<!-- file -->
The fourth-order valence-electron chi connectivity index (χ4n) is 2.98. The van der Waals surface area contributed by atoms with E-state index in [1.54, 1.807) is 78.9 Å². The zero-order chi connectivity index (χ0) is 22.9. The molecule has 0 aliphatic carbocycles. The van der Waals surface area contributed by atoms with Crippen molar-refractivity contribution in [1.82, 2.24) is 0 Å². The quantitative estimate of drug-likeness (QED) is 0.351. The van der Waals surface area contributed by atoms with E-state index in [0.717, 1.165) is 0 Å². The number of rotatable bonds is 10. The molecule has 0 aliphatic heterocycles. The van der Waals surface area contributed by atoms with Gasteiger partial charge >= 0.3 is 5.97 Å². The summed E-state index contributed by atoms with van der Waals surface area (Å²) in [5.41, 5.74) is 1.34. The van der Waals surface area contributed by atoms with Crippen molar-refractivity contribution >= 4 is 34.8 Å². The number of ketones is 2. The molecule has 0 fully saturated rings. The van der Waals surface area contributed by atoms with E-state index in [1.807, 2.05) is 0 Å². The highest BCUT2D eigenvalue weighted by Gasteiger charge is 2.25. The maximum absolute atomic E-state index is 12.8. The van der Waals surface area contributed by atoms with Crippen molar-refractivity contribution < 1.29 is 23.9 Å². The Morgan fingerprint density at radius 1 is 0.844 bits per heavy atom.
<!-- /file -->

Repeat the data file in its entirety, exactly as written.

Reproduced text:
The fourth-order valence-electron chi connectivity index (χ4n) is 2.98. The van der Waals surface area contributed by atoms with E-state index in [1.54, 1.807) is 78.9 Å². The zero-order chi connectivity index (χ0) is 22.9. The molecule has 0 aliphatic carbocycles. The van der Waals surface area contributed by atoms with Crippen molar-refractivity contribution in [1.82, 2.24) is 0 Å². The quantitative estimate of drug-likeness (QED) is 0.351. The van der Waals surface area contributed by atoms with E-state index in [0.717, 1.165) is 0 Å². The number of rotatable bonds is 10. The molecule has 0 aliphatic heterocycles. The van der Waals surface area contributed by atoms with Gasteiger partial charge >= 0.3 is 5.97 Å². The summed E-state index contributed by atoms with van der Waals surface area (Å²) in [5.41, 5.74) is 1.34. The van der Waals surface area contributed by atoms with Crippen molar-refractivity contribution >= 4 is 34.8 Å². The number of ketones is 2. The molecule has 0 fully saturated rings. The van der Waals surface area contributed by atoms with E-state index in [1.807, 2.05) is 0 Å². The highest BCUT2D eigenvalue weighted by Gasteiger charge is 2.25. The maximum absolute atomic E-state index is 12.8. The van der Waals surface area contributed by atoms with Crippen molar-refractivity contribution < 1.29 is 23.9 Å². The Morgan fingerprint density at radius 1 is 0.844 bits per heavy atom.